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ERIC Number: EJ904279
Record Type: Journal
Publication Date: 2010-Nov
Pages: 3
Abstractor: ERIC
Reference Count: 11
ISBN: N/A
ISSN: ISSN-0164-775X
Preventing Disproportionality: A Framework for Culturally Responsive Assessment
Sullivan, Amanda L.
Communique, v39 n3 p1, 24, 26 Nov 2010
For as long as there has been special education, there has been racially based disproportionality in identification and placement coupled with the concern that some students may be inappropriately identified as disabled. This is especially true for Black students in the categories of emotional disability (ED) and mild mental retardation (MR), where they have long been two to three times more likely to be identified than White students. While the roots of disproportionality are far-reaching and varied, there has been much concern regarding the influence of cultural dissonance in referral and assessment practices on disparities. Given the increasing diversity of the nation's schools, it is inevitable that practitioners will encounter students and families with backgrounds and experiences drastically different from their own. As such, the cultivation of knowledge, skills, and dispositions conducive to effectively serving diverse populations is essential to ensuring that their professional practices remain relevant and beneficial to the communities they serve. A broad approach to reducing educational inequities that is increasingly advocated for is culturally responsive practice. Such an approach foregrounds considerations of culture in direct service, thus reducing the likelihood that mere (cultural) difference will be misinterpreted as disability when school psychologists and educators work with students from culturally and linguistically diverse (CLD) backgrounds. This is particularly relevant to the discussion of ensuring the appropriateness of the educational diagnoses for CLD children and youth. This article seeks to provide actionable steps for practitioners seeking to engage in culturally responsive assessment of CLD students for special education eligibility.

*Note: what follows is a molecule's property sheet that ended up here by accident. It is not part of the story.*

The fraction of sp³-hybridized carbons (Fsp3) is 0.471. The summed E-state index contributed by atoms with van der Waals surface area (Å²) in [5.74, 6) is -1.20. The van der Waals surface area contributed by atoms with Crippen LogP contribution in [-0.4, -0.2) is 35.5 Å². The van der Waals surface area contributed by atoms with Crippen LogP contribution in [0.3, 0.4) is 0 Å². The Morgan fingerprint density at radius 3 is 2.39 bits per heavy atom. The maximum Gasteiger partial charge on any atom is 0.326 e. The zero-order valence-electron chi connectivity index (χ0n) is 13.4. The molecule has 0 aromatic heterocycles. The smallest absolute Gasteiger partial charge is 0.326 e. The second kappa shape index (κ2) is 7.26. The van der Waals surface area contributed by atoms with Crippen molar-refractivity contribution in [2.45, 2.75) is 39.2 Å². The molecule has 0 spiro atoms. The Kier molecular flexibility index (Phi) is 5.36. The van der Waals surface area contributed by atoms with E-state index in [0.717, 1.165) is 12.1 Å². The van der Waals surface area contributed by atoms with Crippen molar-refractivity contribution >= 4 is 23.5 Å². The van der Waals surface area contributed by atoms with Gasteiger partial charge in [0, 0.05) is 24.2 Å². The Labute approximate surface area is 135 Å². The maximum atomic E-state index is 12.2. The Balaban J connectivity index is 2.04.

National Association of School Psychologists. 4340 East West Highway Suite 402, Bethesda, MD 20814. Tel: 301-657-0270; Fax: 301-657-0275; e-mail: publications@naspweb.org; Web site: http://www.nasponline.org/publications/
Publication Type: Journal Articles; Reports - Descriptive
Education Level: N/A
Audience: Practitioners
Language: English
Sponsor: N/A
Authoring Institution: N/A